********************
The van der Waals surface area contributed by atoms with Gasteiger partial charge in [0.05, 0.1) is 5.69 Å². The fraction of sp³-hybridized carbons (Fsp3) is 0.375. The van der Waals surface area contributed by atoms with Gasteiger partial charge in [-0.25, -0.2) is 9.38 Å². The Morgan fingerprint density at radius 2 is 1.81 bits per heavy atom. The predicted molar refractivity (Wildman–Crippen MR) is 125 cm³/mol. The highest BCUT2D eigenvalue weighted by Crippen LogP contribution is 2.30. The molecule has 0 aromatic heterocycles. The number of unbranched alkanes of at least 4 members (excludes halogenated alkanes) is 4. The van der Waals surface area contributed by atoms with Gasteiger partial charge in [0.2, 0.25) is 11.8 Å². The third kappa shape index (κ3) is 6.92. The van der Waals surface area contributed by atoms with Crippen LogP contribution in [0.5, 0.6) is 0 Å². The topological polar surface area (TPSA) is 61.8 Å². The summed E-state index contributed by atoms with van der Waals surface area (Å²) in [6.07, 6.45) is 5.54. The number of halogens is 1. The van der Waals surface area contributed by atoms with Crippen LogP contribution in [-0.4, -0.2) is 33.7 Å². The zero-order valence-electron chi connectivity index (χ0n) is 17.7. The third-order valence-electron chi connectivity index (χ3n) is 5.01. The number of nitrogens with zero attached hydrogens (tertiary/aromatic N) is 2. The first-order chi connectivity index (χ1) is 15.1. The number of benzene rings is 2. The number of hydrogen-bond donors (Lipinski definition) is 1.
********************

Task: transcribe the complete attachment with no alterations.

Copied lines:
The van der Waals surface area contributed by atoms with Gasteiger partial charge in [0.05, 0.1) is 5.69 Å². The fraction of sp³-hybridized carbons (Fsp3) is 0.375. The van der Waals surface area contributed by atoms with Gasteiger partial charge in [-0.25, -0.2) is 9.38 Å². The Morgan fingerprint density at radius 2 is 1.81 bits per heavy atom. The predicted molar refractivity (Wildman–Crippen MR) is 125 cm³/mol. The highest BCUT2D eigenvalue weighted by Crippen LogP contribution is 2.30. The molecule has 0 aromatic heterocycles. The number of unbranched alkanes of at least 4 members (excludes halogenated alkanes) is 4. The van der Waals surface area contributed by atoms with Gasteiger partial charge in [0.2, 0.25) is 11.8 Å². The third kappa shape index (κ3) is 6.92. The van der Waals surface area contributed by atoms with Crippen LogP contribution in [0.5, 0.6) is 0 Å². The topological polar surface area (TPSA) is 61.8 Å². The summed E-state index contributed by atoms with van der Waals surface area (Å²) in [6.07, 6.45) is 5.54. The number of halogens is 1. The van der Waals surface area contributed by atoms with Crippen LogP contribution in [-0.4, -0.2) is 33.7 Å². The zero-order valence-electron chi connectivity index (χ0n) is 17.7. The third-order valence-electron chi connectivity index (χ3n) is 5.01. The number of nitrogens with zero attached hydrogens (tertiary/aromatic N) is 2. The first-order chi connectivity index (χ1) is 15.1. The number of benzene rings is 2. The number of hydrogen-bond donors (Lipinski definition) is 1.